Accountability in education in post-conflict Nepal


This blog is written by Tejendra Pherali, UCL Institute of Education, the author of a case study on accountability and education in Nepal commissioned for the 2017/8 GEM Report. The blog coincides with the national launch of the report taking place in Kathmandu today and is part of a series showing that accountability in education is shaped by a country’s history and political, social, and cultural context. 

A country’s social, political and economic conditions determine how the state perceives its responsibility towards its people and whether the people are empowered to sanction states that are not responsive. In post-conflict societies, such as Nepal, traditional structures have been ruptured and new mechanisms are fragile or yet to be institutionalised.

Historically, the Nepali state has been exclusionary, centralized and unaccountable to its people. There was lack of public awareness about rights and weak enforceability of those rights for the majority of the population. And agencies, organisations and individuals who, responsible for service delivery of often poor quality were not being called upon to account.

Social accountability was also constrained by the traditional culture of unconditional submission to power holders. Traditionally, wealthier, high caste individuals have monopolized power in Nepalese society, which is reproduced through their capture of state resources. Patrons often use state resources to ensure the loyalty of clients in the population, which reproduces a culture of informal governance and often undercuts accountability towards the public. Corruption, nepotism and the network of elitism further consolidate their power in the environment which suffers from state fragility and frail economic conditions.

Conflict and education in Nepal

These were among the conditions that contributed to the civil war (1996-2006). In its aftermath, the successful election of local bodies that now are responsible for public services, such as health and education, provides some hope for improvement in public accountability.

Yet, weak governance and corruption risks continuing unless clear legislative and regulatory frameworks are implemented for local management of education. Numerous complex challenges also hamper the effective implementation of accountability. These include the legacy of state failure to protect schools during conflict, the absence of local governments for almost two decades, and the reproduction and increase of inequalities through private and public provisions.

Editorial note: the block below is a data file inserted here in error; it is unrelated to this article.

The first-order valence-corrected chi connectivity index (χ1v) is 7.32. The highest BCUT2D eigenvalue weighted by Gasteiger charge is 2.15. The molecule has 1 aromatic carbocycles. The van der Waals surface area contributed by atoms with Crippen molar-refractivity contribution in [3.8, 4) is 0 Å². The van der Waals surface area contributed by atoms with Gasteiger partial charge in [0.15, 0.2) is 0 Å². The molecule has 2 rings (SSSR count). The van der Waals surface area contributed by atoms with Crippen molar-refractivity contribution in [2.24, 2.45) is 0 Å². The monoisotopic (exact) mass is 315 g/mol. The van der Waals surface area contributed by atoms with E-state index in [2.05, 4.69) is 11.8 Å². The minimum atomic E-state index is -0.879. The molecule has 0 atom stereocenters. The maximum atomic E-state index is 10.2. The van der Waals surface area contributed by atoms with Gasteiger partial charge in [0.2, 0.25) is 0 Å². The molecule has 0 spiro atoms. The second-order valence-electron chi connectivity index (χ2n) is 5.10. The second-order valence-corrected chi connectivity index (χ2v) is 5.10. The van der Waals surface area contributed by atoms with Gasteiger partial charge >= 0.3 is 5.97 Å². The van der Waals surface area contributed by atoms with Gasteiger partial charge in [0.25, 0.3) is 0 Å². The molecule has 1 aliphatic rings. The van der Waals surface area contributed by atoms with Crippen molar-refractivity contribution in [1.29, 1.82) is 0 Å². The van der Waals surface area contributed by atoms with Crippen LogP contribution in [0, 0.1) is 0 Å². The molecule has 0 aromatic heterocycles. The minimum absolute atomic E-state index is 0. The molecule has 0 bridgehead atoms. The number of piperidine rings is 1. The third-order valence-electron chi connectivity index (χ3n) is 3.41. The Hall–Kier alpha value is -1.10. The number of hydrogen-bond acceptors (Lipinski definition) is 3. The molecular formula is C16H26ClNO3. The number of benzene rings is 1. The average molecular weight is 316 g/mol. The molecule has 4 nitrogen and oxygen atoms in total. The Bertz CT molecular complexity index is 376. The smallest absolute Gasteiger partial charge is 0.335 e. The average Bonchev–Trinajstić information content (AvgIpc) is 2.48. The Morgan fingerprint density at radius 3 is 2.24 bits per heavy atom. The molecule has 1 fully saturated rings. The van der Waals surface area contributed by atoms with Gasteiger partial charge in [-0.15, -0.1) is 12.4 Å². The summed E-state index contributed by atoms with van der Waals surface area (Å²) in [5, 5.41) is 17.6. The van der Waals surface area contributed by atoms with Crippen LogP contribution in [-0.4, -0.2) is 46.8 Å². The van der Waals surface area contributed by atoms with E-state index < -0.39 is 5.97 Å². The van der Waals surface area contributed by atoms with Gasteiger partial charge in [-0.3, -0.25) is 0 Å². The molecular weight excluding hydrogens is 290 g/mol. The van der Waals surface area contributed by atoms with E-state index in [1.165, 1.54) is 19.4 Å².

Don’t blame teachers, blame the politicisation of education

In the protracted post-conflict transition, most public-school teachers work in demanding conditions, e.g. lack of resources, extremely poor background of children, parental indifference to education, overcrowded classes, student absenteeism etc.). In this context, they are expected to produce results such as progression, improved success rates in the national level exams and competitive performance against private schools in their neighbourhood. Yet blaming teachers for not delivering these results is unhelpful as often these accusations are decontextualized from the context within which they work, and the history of Nepal’s political crisis.

For example, the policy framework in education since the accord in 2006 does not sufficiently acknowledge the impact of attacks on schools during the conflict. Teachers continue to suffer from declining motivation and post-traumatic anxiety, which manifests in their professional disengagement and increased loyalty to political parties rather than to the state.

Historically, Nepal’s political parties have welcomed teachers as political activists rather than holding them accountable for their professional duties. During conflict, both the state and rebel groups either perpetrated violence against teachers or exploited teachers ruthlessly, e.g. intruding school premises, recruiting children, enforcing mandatory donations and involving teachers and children in political demonstrations.

Ensuring marginalised and low socioeconomic groups have a voice

nepalMeanwhile, information on the education system is neither easily accessible nor user friendly for the socially and politically marginalised. This undermines the potential for disadvantaged groups to be involved in educational decision-making.